In short, there is nothing horribly wrong with “Screwball Comedy,” except that it doesn’t seem to have any feel of ensemble, and ensemble is what made the great screwball comedies work. It is sometimes quite funny, but not anywhere near as funny as it could easily have been.

What: “Screwball Comedy”  When: Through August 19, 8 p.m. Thursdays through Saturdays, 2 p.m. Sundays  Where: The Reuben Cordova Theatre on the campus of Beverly Hills High School, 241 S. Moreno Drive in Beverly Hills  How Much: $35. Info: (310) 364-0535 or

An Attractive Coffee Break: Whittier Community Theatre’s “Office Hours”

Cute little sex comedies have been the milieu of community theaters for, at the least, the entirety of my reviewing career. Still, the genre has limits. Problems arise when the standard spectrum of such playss has been exhausted. Some theaters begin trying works written by their members – some prove cute, some impressively disastrous. Other companies widen their search. In doing so, they may encounter hidden treasure.

This may be the case with Whittier Community Theatre, which has unearthed the late-80s charmer “Office Hours” by Canadian Norm Foster. A sort of lightweight, sometimes silly rendition of “La Ronde,” it shows a sequence of interrelated events happening in six different business offices in one downtown block on a single afternoon.

The WTC production, once its cast members find their rhythm, proves quite entertaining. There are just enough surprises to snag the audience’s interest and offer the occasional shout of startled laughter. The actors, most of whom play multiple parts, rise to the task with wit and charm. Director Susan Marx has directed the show with the appropriate clipped pacing, using Roxie Lee’s minimalist set design in such a way as to allow quick, if necessarily low-tech shifts from scene to scene. It’s a good plan.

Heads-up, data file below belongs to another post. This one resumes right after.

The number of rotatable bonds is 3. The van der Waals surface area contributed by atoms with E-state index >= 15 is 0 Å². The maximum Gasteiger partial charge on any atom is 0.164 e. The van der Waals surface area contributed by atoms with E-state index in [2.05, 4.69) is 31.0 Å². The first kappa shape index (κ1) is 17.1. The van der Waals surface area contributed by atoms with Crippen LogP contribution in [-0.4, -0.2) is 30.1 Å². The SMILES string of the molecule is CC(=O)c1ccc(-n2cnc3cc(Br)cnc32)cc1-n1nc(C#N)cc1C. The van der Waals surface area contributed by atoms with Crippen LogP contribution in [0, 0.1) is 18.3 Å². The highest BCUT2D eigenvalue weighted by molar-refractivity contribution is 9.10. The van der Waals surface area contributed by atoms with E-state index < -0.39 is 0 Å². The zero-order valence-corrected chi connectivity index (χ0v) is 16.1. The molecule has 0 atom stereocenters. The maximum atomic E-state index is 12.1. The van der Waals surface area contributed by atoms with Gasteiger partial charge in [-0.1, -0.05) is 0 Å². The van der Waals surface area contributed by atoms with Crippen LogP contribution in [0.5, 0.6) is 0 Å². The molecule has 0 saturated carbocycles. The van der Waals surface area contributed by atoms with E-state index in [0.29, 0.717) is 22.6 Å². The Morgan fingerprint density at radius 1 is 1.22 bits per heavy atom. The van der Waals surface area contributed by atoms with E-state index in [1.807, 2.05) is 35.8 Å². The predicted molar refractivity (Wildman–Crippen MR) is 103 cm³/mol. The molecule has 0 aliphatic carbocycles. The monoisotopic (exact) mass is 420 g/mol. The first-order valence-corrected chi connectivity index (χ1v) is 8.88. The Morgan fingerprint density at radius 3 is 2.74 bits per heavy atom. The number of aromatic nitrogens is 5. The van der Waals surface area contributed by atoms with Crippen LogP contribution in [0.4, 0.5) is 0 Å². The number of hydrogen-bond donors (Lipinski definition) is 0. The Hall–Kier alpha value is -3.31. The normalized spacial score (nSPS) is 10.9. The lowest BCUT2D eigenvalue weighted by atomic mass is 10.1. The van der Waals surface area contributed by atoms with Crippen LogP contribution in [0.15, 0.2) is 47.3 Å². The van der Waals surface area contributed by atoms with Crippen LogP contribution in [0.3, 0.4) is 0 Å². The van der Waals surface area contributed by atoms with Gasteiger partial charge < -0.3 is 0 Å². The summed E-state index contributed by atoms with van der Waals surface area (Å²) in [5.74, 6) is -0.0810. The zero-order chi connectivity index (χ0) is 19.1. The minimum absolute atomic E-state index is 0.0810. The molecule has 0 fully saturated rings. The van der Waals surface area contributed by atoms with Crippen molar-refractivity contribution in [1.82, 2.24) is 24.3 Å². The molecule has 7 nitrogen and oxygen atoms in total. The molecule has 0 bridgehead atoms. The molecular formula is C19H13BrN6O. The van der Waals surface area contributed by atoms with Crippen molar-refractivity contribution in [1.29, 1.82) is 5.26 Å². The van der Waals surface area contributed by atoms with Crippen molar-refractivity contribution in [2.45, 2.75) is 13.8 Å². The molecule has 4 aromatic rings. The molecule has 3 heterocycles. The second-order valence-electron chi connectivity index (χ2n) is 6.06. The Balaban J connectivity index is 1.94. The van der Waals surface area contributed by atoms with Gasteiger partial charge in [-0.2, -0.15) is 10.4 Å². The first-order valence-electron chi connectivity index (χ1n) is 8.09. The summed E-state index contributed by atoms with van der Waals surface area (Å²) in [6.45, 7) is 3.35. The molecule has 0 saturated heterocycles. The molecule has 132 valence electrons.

The best of the cast includes Justin Murphy, who plays, in turn, a philandering literary agent, a lawyer hounded by an overbearing mother, and one of the world’s great salesmen, making each specific and individual in carriage, voice and character. Also worthy of note is Rosalva Reza, best as the agent’s fed-up wife, Todd Prather as a practical, if kind racetrack owner, and Julie Breihan as the bemused and rather disquieted half of a film production partnership. Steven Sullivan has his finest moment as a jockey with an insurmountable problem, and Candy Beck pecks with enthusiasm as the self-focused, overwhelming mom. Andy Kresowski underplays nicely as the henpecked husband with hidden depths.

A word to those used to WTC’s usual G-rated fare: this play is more PG-13, involving a certain amount of scatalogical reference, and some strong language. It is also fresh and, particularly in the second act, quite entertaining. WTC’s governing board has taken audience satisfaction very seriously, including audience surveys, and has concluded a need for more updated material, at least for part of each season. That’s likely to mean fewer euphemisms and more direct references to the adult drives of characters. It’s also likely to attract more young people – the life blood of local theater’s future.

In any case, “Office Hours” is not the same old same old, rehashed. Rather it has enough surprise and charm to carry the community theater day. Catch it while you can. Shows at WTC come and go quickly, by design.

What: “Office Hours” When: Through March 3, 8 p.m. Friday and Saturday, 2:30 p.m. Sunday, February 26 Where: The Center Theatre, 7630 Washington Ave in Whittier How Much: $12 general, 10 seniors/juniors Info: (562) 696-0600 or